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Photo: Drew Angerer / Getty Images

The U.K.'s competition regulator announced Tuesday that 21st Century Fox's $15 billion bid to take a majority stake in Britain's Sky News was not in the public's best interest due to media plurality concerns, making a rejection of the bid likely.

Why it matters: U.K. regulators have been investigating this deal, and have been putting off an official response, for months. For a long time, sources at Fox thought the deal would go through, giving the new potential owner of Fox's international assets, Walt Disney Co. majority ownership of Sky's broadcast and streaming platforms.

Regulators say the recommendation is "not because of a lack of a genuine commitment to meeting broadcasting standards in the U.K.," which is significant, given that there were concerns about whether Fox would be considered "fit and proper" owners of Sky as the network battled sexual harassment and editorial scandals in the U.S.

  • They did however, note that while there were issues with the compliance arrangements at Fox News when it was broadcasting its unedited simulcast international feed into the U.K., "this did not outweigh the detailed and effective policies and procedures that Fox has in place in relation to its U.K. focused channels."

Citing fair competition, the Secretary of State for Digital, Culture, Media and Sport, the Competition and Markets Authority (CMA) said the deal would give the Murdoch Family Trust (MFT) "too much control" over news providers in the U.K. and therefore "too much influence over public opinion and the political agenda."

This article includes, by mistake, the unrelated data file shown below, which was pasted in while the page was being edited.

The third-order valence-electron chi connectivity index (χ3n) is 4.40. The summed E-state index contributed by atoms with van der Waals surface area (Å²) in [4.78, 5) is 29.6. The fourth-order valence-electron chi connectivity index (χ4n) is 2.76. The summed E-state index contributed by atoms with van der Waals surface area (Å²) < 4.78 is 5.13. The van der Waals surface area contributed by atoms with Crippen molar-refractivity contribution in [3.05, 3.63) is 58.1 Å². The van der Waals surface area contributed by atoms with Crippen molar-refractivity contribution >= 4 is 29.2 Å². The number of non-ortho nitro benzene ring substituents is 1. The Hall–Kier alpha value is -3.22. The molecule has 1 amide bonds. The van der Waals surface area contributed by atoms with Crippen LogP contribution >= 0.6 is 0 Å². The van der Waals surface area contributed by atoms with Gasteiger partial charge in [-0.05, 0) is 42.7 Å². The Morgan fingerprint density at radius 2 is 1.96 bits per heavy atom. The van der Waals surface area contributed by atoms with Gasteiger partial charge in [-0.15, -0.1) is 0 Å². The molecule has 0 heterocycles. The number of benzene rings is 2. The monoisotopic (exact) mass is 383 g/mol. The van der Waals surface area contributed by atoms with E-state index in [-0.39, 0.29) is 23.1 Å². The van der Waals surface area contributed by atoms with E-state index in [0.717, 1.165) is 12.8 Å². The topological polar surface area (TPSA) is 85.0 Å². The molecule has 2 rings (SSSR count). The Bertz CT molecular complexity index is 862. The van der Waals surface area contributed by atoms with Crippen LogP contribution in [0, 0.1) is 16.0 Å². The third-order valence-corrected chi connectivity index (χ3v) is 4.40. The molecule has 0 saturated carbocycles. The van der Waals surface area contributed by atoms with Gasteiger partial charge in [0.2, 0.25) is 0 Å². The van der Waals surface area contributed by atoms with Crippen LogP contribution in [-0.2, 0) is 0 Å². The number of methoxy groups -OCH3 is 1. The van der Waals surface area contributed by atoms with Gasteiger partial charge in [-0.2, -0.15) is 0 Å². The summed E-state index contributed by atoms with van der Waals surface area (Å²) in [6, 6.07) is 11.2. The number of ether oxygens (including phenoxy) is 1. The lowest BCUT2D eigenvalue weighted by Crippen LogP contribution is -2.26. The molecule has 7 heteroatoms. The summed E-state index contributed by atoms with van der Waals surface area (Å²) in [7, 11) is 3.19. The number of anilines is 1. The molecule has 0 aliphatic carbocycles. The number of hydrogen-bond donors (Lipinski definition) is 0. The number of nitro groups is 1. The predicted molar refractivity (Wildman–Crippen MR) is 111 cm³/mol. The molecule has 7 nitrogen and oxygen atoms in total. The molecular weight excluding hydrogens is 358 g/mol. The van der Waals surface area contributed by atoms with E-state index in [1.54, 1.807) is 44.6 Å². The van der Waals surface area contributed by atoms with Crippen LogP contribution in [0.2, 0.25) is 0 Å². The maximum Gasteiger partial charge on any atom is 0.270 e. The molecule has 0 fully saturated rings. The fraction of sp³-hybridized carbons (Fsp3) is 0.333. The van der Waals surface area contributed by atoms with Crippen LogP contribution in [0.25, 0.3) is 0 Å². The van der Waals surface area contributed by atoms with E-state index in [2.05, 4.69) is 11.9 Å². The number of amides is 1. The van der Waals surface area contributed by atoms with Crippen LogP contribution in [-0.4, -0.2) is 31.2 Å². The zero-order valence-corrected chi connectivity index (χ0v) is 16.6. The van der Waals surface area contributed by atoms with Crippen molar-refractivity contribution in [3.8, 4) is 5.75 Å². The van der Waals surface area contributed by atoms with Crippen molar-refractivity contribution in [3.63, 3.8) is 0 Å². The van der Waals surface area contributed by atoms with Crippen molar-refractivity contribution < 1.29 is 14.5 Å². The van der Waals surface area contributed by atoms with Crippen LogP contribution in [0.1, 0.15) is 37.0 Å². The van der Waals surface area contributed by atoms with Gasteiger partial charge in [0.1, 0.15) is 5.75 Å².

• Murdoch-owned news outlets in the UK currently reach nearly a third of U.K.'s population, regulators argue, "and have a combined share of the public’s news consumption that is significantly greater than all other news providers, except the BBC and ITN."
  • Executives have previously said that Fox's takeover bid of Sky, regardless of outcome, would not affect its potential merger with Disney.

What's next? The CMA will take comments and will consider them before the its report is finalized and provided to the Secretary of State for Digital, Culture, Media and Sport by May 1, 2018, when he will make the final decision on the proposed deal.

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Driving the news: With the prospect of vaccine shortages and a low likelihood that supply will expand before April, the latest changes could provide a path to vaccinate more Americans — a top priority for President Biden.